Sad and discouraging for anyone holding out hope for that part of the world.



War-wracked Beirut in the days just before the Israeli invasion is the setting for this bitter novel, the author’s debut, about the death of friendship and the death of a small nation.

Most Americans have probably forgotten the rotten mess engendered by sectarian hatred in Lebanon in the 1980s, but they will quickly recognize the carnage and savagery laid on in this harsh small story—it’s just like today’s war, and just as awful. Bassam, the narrator, and George, nicknamed De Niro, are two young Christians practicing some not-very-serious crime and trying to get dates in their Christian neighborhood, where the water has largely stopped running and the electricity is fitful. Bassam’s father is dead and George’s father vanished early on, and the neighborhood men have been sucked into the sectarian militias that are engaged in constant battle for control of the little country where Muslims and Christians used to coexist in commercial harmony. George is the more serious of the two, a little older, a little more thoughtful and a little more mysterious. Bassam, even when the bombs and shells are dropping, has his mind on the possibilities of sex, either with George’s sexy aunt Nabila or with Rana, a young neighborhood beauty. As the war continues, so does the disintegration of their old life. Bassam’s mother dies, forcing him to lurch painfully into adulthood. And it becomes clear that George has become entangled with the local warlord and will be ever more involved in the bloody civil war. The political and personal situation gets worse when the Israelis invade and George becomes a fatal part of the war’s darkest hour. In the book’s final third, Bassam flees to Paris with orders from Nabila to find George’s father, a search that will reveal new tragedies.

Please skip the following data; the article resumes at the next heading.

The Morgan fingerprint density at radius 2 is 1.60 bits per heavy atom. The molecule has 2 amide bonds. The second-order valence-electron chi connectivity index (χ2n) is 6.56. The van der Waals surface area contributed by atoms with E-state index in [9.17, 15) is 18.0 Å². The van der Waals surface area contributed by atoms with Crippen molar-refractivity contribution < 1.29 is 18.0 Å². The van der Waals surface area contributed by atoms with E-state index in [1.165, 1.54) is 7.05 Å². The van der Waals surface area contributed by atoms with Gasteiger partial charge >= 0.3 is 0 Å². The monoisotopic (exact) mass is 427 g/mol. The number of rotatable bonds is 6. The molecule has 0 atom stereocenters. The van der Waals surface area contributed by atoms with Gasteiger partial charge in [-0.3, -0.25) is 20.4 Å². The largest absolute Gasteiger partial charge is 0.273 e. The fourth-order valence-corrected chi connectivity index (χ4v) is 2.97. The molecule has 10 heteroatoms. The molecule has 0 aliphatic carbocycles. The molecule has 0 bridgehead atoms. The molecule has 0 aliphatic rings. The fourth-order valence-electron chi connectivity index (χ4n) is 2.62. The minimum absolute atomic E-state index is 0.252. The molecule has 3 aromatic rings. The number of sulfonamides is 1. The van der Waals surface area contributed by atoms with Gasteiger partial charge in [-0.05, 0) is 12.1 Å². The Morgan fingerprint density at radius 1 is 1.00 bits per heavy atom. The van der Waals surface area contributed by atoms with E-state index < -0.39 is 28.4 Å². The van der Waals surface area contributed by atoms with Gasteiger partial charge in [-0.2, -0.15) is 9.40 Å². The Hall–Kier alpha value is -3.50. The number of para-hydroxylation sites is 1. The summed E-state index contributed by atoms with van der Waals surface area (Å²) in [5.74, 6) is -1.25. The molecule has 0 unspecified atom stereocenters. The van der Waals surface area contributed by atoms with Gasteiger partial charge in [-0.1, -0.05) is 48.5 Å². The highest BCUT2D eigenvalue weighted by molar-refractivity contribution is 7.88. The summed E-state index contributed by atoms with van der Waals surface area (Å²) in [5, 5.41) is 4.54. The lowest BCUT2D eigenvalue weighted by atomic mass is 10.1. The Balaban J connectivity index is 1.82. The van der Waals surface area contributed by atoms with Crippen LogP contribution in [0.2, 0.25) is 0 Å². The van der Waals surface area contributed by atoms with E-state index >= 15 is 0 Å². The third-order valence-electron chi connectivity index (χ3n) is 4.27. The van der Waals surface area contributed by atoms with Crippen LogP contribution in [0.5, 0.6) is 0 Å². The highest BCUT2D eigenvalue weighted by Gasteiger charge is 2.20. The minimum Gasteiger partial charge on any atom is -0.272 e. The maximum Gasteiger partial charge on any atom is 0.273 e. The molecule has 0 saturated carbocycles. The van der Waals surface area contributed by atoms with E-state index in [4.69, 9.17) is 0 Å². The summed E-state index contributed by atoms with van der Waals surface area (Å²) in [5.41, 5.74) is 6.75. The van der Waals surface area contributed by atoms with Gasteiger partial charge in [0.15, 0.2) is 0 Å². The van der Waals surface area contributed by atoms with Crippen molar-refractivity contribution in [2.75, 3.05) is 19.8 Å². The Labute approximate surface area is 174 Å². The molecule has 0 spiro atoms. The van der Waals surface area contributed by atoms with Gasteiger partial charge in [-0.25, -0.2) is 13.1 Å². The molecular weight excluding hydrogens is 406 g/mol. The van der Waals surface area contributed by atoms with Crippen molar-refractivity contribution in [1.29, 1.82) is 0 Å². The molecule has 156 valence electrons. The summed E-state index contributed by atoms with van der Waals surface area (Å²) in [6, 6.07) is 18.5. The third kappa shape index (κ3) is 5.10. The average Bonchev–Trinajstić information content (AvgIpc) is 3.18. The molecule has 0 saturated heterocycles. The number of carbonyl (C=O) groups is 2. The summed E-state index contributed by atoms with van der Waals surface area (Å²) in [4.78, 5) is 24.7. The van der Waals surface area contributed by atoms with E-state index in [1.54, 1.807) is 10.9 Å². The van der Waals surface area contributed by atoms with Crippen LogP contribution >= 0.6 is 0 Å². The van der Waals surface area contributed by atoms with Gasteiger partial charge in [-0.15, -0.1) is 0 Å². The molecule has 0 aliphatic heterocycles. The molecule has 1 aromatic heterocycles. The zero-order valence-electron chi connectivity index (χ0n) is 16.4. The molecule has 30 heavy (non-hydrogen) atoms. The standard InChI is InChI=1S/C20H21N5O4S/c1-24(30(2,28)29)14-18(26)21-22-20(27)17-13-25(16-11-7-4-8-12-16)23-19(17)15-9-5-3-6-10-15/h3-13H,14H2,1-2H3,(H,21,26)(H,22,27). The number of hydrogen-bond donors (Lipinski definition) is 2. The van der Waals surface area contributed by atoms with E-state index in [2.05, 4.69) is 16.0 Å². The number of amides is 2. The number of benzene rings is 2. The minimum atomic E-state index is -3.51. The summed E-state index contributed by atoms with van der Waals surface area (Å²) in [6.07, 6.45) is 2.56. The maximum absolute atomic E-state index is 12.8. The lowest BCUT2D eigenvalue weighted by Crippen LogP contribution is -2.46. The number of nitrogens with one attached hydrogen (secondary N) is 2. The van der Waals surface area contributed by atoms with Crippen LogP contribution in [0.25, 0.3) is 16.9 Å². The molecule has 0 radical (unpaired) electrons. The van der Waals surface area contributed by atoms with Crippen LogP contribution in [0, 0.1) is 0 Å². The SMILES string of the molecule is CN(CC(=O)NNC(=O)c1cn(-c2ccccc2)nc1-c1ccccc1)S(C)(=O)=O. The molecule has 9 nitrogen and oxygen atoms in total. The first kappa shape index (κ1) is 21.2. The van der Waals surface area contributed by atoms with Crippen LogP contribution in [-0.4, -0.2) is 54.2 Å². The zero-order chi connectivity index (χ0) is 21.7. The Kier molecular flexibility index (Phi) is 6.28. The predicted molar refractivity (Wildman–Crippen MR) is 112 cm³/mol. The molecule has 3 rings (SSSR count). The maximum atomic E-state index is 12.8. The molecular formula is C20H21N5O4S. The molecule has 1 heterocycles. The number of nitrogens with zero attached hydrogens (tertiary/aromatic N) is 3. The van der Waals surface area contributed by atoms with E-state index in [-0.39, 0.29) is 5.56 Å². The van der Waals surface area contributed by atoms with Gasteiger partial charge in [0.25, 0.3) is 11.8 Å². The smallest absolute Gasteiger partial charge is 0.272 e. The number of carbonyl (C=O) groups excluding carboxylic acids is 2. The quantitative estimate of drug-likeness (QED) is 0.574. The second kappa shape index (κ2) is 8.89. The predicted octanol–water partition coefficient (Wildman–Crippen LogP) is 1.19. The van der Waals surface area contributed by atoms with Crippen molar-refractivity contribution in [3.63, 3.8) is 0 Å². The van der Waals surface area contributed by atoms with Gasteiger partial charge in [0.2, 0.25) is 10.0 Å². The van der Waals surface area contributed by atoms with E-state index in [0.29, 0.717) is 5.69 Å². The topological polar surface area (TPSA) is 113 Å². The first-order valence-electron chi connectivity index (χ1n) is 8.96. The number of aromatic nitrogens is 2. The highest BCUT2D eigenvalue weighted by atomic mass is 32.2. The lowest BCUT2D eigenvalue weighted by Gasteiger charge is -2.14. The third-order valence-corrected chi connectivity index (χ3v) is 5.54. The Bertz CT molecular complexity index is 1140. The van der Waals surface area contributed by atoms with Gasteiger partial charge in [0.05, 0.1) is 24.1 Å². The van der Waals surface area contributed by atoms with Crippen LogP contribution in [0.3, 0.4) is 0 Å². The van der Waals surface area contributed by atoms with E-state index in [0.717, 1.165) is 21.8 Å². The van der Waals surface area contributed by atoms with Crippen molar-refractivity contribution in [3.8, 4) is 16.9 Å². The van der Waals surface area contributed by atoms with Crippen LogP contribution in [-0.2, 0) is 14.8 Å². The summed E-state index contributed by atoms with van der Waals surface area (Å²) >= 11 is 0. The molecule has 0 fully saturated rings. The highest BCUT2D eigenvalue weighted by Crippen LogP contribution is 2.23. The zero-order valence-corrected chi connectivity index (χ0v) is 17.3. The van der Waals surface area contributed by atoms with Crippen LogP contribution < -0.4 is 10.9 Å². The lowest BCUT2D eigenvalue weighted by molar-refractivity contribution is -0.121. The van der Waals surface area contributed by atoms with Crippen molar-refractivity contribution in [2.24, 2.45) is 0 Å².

Sad and discouraging for anyone holding out hope for that part of the world.

Pub Date: Aug. 7, 2007

ISBN: 978-1-58195-223-0

Page Count: 280

Publisher: Steerforth

Review Posted Online: May 20, 2010

Kirkus Reviews Issue: June 15, 2007

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Kin “[find] each other’s lives inscrutable” in this rich, sharp story about the way identity is formed.

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Inseparable identical twin sisters ditch home together, and then one decides to vanish.